A Boulder group is helping disabled people by teaching them outdoor activities, like climbing.
Paradox Sports is an adaptive sports group that takes people with any disability to climb for competition or for therapy.
"We welcome people to the climbing community. Because in a way that can be an intimidating experience. We're here to welcome people and show them what climbing is about," said Michael Neustedter, executive director of Paradox Sports.
The group meets periodically each month. Volunteers help train new comers and seasoned climbers alike. Some go on to compete.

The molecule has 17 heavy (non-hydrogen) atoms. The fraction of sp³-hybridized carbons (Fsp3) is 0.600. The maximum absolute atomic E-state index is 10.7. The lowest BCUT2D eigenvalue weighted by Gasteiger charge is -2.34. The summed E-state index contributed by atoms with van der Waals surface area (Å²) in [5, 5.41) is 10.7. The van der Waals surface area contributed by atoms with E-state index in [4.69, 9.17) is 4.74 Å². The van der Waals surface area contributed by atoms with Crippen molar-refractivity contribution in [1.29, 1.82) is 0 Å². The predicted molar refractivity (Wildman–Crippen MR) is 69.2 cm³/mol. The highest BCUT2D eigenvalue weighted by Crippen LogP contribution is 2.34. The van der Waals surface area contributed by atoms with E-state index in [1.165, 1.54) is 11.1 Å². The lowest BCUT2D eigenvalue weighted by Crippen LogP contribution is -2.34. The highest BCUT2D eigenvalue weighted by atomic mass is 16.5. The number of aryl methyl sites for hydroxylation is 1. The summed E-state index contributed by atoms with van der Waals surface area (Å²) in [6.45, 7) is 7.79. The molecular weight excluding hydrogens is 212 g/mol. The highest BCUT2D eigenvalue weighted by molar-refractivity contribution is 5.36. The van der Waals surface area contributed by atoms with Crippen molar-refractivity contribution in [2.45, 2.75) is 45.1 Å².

"The best thing about climbing is I use absolutely no adaptive equipment on the wall," said Jessica Sporte, a Paradox climber who lost her leg to cancer in infancy. "On the wall, it's just, you get to know your own body and how you work. I think that's probably the coolest thing about it, is just the personal challenge."
Paradox serves people who are blind, with amputations or even PTSD. They will take anyone who needs help. Participants do get a discounted price to climb.
"What we do as a club and organization is we normalize people," said Maureen Beck, who was born with one hand. "[People] see us here so often that when they see a one armed or one legged or blind person climbing, it's just not a big deal anymore."